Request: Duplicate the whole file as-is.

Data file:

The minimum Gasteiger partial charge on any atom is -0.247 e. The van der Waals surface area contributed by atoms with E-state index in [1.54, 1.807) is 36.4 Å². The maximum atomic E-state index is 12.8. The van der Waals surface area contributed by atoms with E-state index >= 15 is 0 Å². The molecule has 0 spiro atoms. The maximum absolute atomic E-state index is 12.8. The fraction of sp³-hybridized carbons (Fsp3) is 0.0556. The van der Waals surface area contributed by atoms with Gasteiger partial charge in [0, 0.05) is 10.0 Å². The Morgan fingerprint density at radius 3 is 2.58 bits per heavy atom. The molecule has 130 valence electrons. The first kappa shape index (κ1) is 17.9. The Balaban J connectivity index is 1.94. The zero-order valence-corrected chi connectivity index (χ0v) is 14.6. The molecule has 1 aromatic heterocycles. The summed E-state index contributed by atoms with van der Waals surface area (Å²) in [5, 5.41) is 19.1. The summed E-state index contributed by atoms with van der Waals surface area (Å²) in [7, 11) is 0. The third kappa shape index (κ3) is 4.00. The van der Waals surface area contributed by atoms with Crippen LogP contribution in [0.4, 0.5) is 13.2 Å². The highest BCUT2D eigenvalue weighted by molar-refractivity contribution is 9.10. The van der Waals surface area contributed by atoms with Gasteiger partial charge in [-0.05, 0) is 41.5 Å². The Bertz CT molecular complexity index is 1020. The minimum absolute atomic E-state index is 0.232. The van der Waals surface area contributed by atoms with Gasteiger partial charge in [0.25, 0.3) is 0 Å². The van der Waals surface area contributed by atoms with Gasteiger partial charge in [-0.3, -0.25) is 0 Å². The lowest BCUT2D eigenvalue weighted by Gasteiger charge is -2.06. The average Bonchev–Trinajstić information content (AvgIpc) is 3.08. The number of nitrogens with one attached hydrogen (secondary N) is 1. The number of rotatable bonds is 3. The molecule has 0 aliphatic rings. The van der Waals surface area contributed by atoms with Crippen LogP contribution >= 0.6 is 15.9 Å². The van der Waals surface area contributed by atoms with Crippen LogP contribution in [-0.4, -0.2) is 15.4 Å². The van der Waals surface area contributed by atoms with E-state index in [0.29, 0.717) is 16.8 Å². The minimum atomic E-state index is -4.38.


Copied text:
The minimum Gasteiger partial charge on any atom is -0.247 e. The van der Waals surface area contributed by atoms with E-state index in [1.54, 1.807) is 36.4 Å². The maximum atomic E-state index is 12.8. The van der Waals surface area contributed by atoms with E-state index >= 15 is 0 Å². The molecule has 0 spiro atoms. The maximum absolute atomic E-state index is 12.8. The fraction of sp³-hybridized carbons (Fsp3) is 0.0556. The van der Waals surface area contributed by atoms with Gasteiger partial charge in [0, 0.05) is 10.0 Å². The Morgan fingerprint density at radius 3 is 2.58 bits per heavy atom. The molecule has 130 valence electrons. The first kappa shape index (κ1) is 17.9. The Balaban J connectivity index is 1.94. The zero-order valence-corrected chi connectivity index (χ0v) is 14.6. The molecule has 1 aromatic heterocycles. The summed E-state index contributed by atoms with van der Waals surface area (Å²) in [5, 5.41) is 19.1. The summed E-state index contributed by atoms with van der Waals surface area (Å²) in [7, 11) is 0. The third kappa shape index (κ3) is 4.00. The van der Waals surface area contributed by atoms with Crippen LogP contribution in [0.4, 0.5) is 13.2 Å². The highest BCUT2D eigenvalue weighted by molar-refractivity contribution is 9.10. The van der Waals surface area contributed by atoms with Gasteiger partial charge in [-0.05, 0) is 41.5 Å². The Bertz CT molecular complexity index is 1020. The minimum absolute atomic E-state index is 0.232. The van der Waals surface area contributed by atoms with Gasteiger partial charge in [0.25, 0.3) is 0 Å². The van der Waals surface area contributed by atoms with Gasteiger partial charge in [-0.3, -0.25) is 0 Å². The lowest BCUT2D eigenvalue weighted by Gasteiger charge is -2.06. The average Bonchev–Trinajstić information content (AvgIpc) is 3.08. The number of nitrogens with one attached hydrogen (secondary N) is 1. The number of rotatable bonds is 3. The molecule has 0 aliphatic rings. The van der Waals surface area contributed by atoms with Crippen LogP contribution >= 0.6 is 15.9 Å². The van der Waals surface area contributed by atoms with Crippen LogP contribution in [-0.4, -0.2) is 15.4 Å². The van der Waals surface area contributed by atoms with E-state index in [0.29, 0.717) is 16.8 Å². The minimum atomic E-state index is -4.38.